Psaki’s snark soon became Biden’s policy. The administration is launching a website where any family can request four free tests. That’s a start, but no more than that. For rapid testing to work, people need to be able to do it constantly. But because the administration didn’t create the supply of tests it needed months ago, there aren’t enough tests for it or anyone else to buy now. Part of this reflects the ongoing failure of the Food and Drug Administration to approve many of the tests already being sold in Europe.
The same is true, I’d argue, about masks. There’s simply no reason every American can’t pick up an unlimited supply of N95s and KN95s at every post office, library and D.M.V. Instead, people are buying counterfeit N95s on Amazon and wearing cloth masks that do far less to arrest spread. Now the Biden administration is moving toward supplying masks. But more needs to be done: How about ventilation? How about building the vaccine production capacity needed to vaccinate the world and prevent future strains from emerging? How about building capacity to produce more antiviral pills so that the next effective treatment can ramp up more quickly?
These are all good questions. Obviously, it would have been swell if we had a competent, serious President in office between December 2019 and noon on January 20, 2021 when the pandemic first hit. We would surely be much, much further ahead in so many ways had that been the case. But Biden will have been in office a full year come Thursday; he’s rightly deserving of a lot of blame at this point for what hasn’t been done.
That N95 masks were the gold standard has been apparent since the beginning and other developed countries were distributing free masks and testing kits to citizens almost two years ago. Given the massive amount that we’ve allocated to this crisis, it’s simply inexcusable that we haven’t done so by now. (And, again, that’s largely on Trump but Biden can’t escape blame this far in.)
Ditto upgrading air filtration and circulation in public buildings, certainly including our schools. That’s a shovel-ready project if ever there was one and it would have substantial public health benefits even apart from COVID for years to come.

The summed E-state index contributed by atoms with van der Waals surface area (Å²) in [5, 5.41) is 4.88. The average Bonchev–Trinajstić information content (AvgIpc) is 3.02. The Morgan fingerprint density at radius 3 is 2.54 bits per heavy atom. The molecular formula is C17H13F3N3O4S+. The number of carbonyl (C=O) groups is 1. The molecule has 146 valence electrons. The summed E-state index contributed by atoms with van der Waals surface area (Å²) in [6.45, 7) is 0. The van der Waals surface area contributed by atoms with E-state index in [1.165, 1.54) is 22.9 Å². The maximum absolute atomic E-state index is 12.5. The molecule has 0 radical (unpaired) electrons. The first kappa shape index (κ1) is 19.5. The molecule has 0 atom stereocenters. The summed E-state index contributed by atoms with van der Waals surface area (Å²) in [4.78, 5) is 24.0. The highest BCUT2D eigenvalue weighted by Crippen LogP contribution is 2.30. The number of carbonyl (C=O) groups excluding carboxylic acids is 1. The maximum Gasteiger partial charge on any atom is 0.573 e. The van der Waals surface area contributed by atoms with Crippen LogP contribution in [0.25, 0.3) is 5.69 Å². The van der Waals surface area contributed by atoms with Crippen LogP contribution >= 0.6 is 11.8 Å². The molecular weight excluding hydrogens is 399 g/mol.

To the extent that the two pieces are related, it seems very much like this administration came in ready to fight the last war. They treated 2021 like it was 2009 and were determined not to make the same mistakes. Instead, they made different ones. Which, all things being equal, is preferable.
For decades, Democrats and Republican administrations alike believed the market would manage supply. We live in the wreckage of that worldview. But it held for so long that the U.S. government has lost both the muscle and the confidence needed to manage supply, at least when it comes to anything other than military spending. So Biden’s task now is clear: to build a government that can create supply, not just demand.
This may not be the presidency Biden prepared for, but it’s the one he got.
I’m not sure that’s right, though. Even under Trump, who undermined the fight against COVID by spending too long pretending it wasn’t a big deal, we got Operation Warp Speed and its massive investment in finding and producing a vaccine. While others did the same thing, the result was the production of a number of viable alternatives in record time and the capacity to produce them in short order. While distribution was wonkier than one would have liked in the early weeks, the problem was sorted out relatively quickly and, as Klein has already noted, we are, if anything, oversupplied now.
And, depending on how one looks at the problem, overhauling filtration systems across the land is as much a demand problem as a supply problem. The government could easily increase demand by legislation or regulation mandating higher standards or by allowing businesses who upgrade to increase capacity.